We are essences, the General thought, essences that flow like mercury. Each of us is a myriad of particles of energy, held temporarily in combination like purposes or forces we understand no better than did Lucretius.
While he is known mainly for his political writings, Russell Kirk ought to be known also as fiction writer. I have to think that his proclivity for writing ghost and occult stories is what has kept him from receiving recognition. Last month a friend lent me Ancestral Shadows, a collection of Kirk’s short stories. While not every piece was to my taste, I cannot deny that they are all well-written and contain some interesting ideas.
Kirk converted to the Catholic Kirk at the age of 45, but his interest in the uncanny predated that by many years. Sometimes his ghosts are those of damned vicars who are compelled by more just spirits to do a charitable work for their parishioners. Sometimes they are in competition with their own doppelgangers. Sometimes they do not realize they are dead, and are in the midst of an in-between state of purgation.
Yet, Kirk’s ghostly imagination was not originally formed along Catholic lines. He is not obsessed with saintly relics, guided tours of the afterlife, or burning apparitions of poor souls begging for novenas. Even his ideas of Purgatory are more general, and his dead souls are often as ignorant about their current state as the living. A scrupulous Catholic might be tempted to nitpick his fiction against the orthodox doctrines of the afterlife, but that would be to miss much of the pleasure of his chilling tales.
Why write ghost stories in an age of realism? “Literary naturalism is not the only path to apprehension of reality,” he explains. “All important literature has some ethical end; and the tale of the preternatural… can be an instrument for the recovery of moral order.” He believed that the naturalistic bias in art was a product of an unbelieving age, and noted how materialists, even when confronted with clearly ghostly encounters, would dismiss them as mere hallucinations.
As a literary form, then, the uncanny tale can be a means for expressing truths enchantingly. But I do not ask the artist of the fantastic to turn didactic moralist; and I trust that he will not fall into the error that the shapes and voices half-glimpsed and half-heard are symbols merely. For the sake of his art, the teller of ghostly narrations ought never to enjoy the freedom from fear….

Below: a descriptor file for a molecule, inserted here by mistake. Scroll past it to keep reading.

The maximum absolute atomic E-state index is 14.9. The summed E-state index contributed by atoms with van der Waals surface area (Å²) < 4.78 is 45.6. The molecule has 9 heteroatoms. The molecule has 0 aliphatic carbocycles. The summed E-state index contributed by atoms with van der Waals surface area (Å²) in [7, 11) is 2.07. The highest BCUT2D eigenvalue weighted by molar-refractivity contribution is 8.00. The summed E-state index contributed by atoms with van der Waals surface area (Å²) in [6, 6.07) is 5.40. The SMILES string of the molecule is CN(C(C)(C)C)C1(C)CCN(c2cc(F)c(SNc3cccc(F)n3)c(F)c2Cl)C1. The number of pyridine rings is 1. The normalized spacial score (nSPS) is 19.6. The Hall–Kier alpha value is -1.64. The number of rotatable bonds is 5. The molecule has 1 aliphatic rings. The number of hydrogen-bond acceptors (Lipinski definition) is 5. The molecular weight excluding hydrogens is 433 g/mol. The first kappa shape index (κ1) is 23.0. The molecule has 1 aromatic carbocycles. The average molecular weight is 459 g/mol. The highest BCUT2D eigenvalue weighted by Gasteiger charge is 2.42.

In an era of the decay of religious belief, can fiction of the supernatural or preternatural, with its roots in myth and transcendent perception, succeed in being anything better than playful or absurd? The lingering domination of yesteryear’s materialistic and mechanistic theories in natural science persuades most people that if they have encountered inexplicable phenomena–why, they must have been mistaken. How is it possible to perceive a revenant if there cannot possibly be revenants to perceive?
Many of these stories are claimed to be taken from Kirk’s own personal experiences and those of his wife. Mr. Kirk spent much time in Scotland around haunted castles, and the good Mrs. Kirk had some horrifying ghostly encounters of her own. It is not an offense against realistic fiction to feature ghosts and devils, for these are not unreal things. We avoid using them simply because we fear unbelievers (and half-believing Catholics) will scoff at them. We reduce them to allegorical figures or madcap elements of a magical realist style, but this is an injustice. Even Thomas Aquinas concurs that “according to the disposition of Divine providence separated souls sometimes come forth from their abode and appear to men…. It is also credible that this may occur sometimes to the damned.”
The reduction of these apparitions to mere hallucinations or magical realist symbols is just something comforting we tell ourselves so we can sleep better at night. Kirk knew better. He knew that sometimes a malign and hungry intelligence will stride across the great gulf between Hell and Earth to claim its prey, and that we must always be prepared to flee.